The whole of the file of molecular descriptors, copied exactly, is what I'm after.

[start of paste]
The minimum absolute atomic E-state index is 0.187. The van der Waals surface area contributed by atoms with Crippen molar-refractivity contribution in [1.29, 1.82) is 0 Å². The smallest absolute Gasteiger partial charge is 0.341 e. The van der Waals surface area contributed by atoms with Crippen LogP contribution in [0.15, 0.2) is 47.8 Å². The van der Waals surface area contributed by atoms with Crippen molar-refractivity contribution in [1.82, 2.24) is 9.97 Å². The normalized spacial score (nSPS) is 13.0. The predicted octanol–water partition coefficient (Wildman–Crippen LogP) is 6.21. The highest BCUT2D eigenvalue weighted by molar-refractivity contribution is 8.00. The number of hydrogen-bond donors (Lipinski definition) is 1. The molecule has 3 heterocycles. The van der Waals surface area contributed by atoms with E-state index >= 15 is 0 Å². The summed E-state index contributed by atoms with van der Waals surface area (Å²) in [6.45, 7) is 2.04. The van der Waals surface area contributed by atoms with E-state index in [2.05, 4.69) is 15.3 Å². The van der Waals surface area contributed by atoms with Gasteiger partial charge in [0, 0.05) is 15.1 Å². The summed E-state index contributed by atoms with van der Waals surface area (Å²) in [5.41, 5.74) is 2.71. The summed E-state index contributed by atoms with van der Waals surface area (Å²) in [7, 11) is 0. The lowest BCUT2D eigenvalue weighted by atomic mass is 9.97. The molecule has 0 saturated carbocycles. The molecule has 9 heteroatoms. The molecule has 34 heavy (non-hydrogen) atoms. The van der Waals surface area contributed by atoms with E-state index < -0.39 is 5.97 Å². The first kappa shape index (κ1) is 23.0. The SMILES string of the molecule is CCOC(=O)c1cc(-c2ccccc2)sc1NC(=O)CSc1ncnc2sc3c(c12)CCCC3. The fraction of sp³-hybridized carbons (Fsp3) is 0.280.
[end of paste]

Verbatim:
The minimum absolute atomic E-state index is 0.187. The van der Waals surface area contributed by atoms with Crippen molar-refractivity contribution in [1.29, 1.82) is 0 Å². The smallest absolute Gasteiger partial charge is 0.341 e. The van der Waals surface area contributed by atoms with Crippen LogP contribution in [0.15, 0.2) is 47.8 Å². The van der Waals surface area contributed by atoms with Crippen molar-refractivity contribution in [1.82, 2.24) is 9.97 Å². The normalized spacial score (nSPS) is 13.0. The predicted octanol–water partition coefficient (Wildman–Crippen LogP) is 6.21. The highest BCUT2D eigenvalue weighted by molar-refractivity contribution is 8.00. The number of hydrogen-bond donors (Lipinski definition) is 1. The molecule has 3 heterocycles. The van der Waals surface area contributed by atoms with E-state index >= 15 is 0 Å². The summed E-state index contributed by atoms with van der Waals surface area (Å²) in [6.45, 7) is 2.04. The van der Waals surface area contributed by atoms with E-state index in [2.05, 4.69) is 15.3 Å². The van der Waals surface area contributed by atoms with Gasteiger partial charge in [0, 0.05) is 15.1 Å². The summed E-state index contributed by atoms with van der Waals surface area (Å²) in [5.41, 5.74) is 2.71. The summed E-state index contributed by atoms with van der Waals surface area (Å²) in [7, 11) is 0. The lowest BCUT2D eigenvalue weighted by atomic mass is 9.97. The molecule has 0 saturated carbocycles. The molecule has 9 heteroatoms. The molecule has 34 heavy (non-hydrogen) atoms. The van der Waals surface area contributed by atoms with E-state index < -0.39 is 5.97 Å². The first kappa shape index (κ1) is 23.0. The SMILES string of the molecule is CCOC(=O)c1cc(-c2ccccc2)sc1NC(=O)CSc1ncnc2sc3c(c12)CCCC3. The fraction of sp³-hybridized carbons (Fsp3) is 0.280.